The connections of a three-year-old standardbred filly are counting their lucky stars that they still have their horse, with much of the thanks going to the New Zealand Horse Ambulance Trust.
A week before New Zealand’s lockdown, Keisha, a filly by Sportswriter, faltered and went off stride at the 1300m point in the home straight during her race at Addington Raceway on August 13. She had been leading the race when she suffered a potentially life-threatening injury.
Keisha was diagnosed by the on-course vet with a serious injury to the near hind leg, with x-rays subsequently revealing a non-displaced fracture of the tibia — the bone between the stifle and hock.
“This type of injury can be catastrophic when it occurs mid-race, as with further weight-bearing, this type of fracture often propagates into a displaced fracture,” said equine veterinary surgeon Dr Bill Bishop.
Quick thinking by Keisha’s driver, Korbyn Newman, in pulling her up immediately, and the use of a horse ambulance to transport the filly with minimal stress to the Canterbury Equine Clinic, meant the fracture remained intact.
“We were very grateful for the help the ambulance provided without causing any more stress or hurt to the horse,” said trainer John Dunn.
One of the advantages of the horse ambulance is its hydraulic system that lowers the float to the ground. It means that if a horse is injured and cannot walk up a ramp it can enter at ground level, which also minimises further injury.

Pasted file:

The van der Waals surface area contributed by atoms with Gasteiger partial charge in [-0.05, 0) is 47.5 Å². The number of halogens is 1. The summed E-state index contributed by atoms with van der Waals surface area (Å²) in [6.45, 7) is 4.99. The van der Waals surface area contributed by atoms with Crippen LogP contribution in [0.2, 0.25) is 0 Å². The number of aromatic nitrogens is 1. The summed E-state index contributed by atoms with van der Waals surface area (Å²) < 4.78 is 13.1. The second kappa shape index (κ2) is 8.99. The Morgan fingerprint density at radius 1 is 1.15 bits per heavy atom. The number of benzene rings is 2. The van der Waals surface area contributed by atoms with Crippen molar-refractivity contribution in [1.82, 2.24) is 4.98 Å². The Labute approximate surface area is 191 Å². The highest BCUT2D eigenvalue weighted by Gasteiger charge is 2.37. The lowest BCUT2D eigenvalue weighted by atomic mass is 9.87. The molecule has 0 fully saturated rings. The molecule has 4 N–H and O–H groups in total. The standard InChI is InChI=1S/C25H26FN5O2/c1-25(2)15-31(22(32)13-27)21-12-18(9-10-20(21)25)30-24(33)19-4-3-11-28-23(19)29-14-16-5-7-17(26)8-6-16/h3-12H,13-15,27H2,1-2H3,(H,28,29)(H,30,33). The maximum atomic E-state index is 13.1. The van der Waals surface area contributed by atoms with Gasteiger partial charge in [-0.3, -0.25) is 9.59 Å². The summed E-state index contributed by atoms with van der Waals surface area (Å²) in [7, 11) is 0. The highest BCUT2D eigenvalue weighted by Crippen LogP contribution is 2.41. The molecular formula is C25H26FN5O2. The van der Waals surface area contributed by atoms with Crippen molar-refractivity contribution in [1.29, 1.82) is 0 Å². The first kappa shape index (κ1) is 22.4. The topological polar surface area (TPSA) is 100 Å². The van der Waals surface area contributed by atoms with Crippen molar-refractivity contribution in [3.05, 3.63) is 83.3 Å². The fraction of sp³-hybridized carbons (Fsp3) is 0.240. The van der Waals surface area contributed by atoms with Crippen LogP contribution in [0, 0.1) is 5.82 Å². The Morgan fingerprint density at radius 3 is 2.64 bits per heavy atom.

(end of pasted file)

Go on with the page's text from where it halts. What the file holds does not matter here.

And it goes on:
With supervised box rest over the next 12 weeks or so the fracture should heal with Keisha returning to full soundness. From nine starts this season, Keisha won twice and was second once, so her future is secure as a broodmare.
The primary aim of the New Zealand Horse Ambulance Trust is to give horses like Keisha, who are injured on the racetrack or in training, the best potential outcome for recovery.
There are now eight mobile units in operation, which are based in Auckland, Waikato, Manawatu, Canterbury and Otago/Southland. An ambulance is on track at every thoroughbred race meeting in New Zealand, most thoroughbred trials and all principal harness race meetings. A further two ambulances will complete the fleet, ensuring presence at all thoroughbred and harness race meetings, and will also benefit other equestrian sports such as eventing and show jumping.
The horse ambulances, designed and custom-built in New Zealand are a world-class asset and have helped highlight the importance of equine welfare in the community.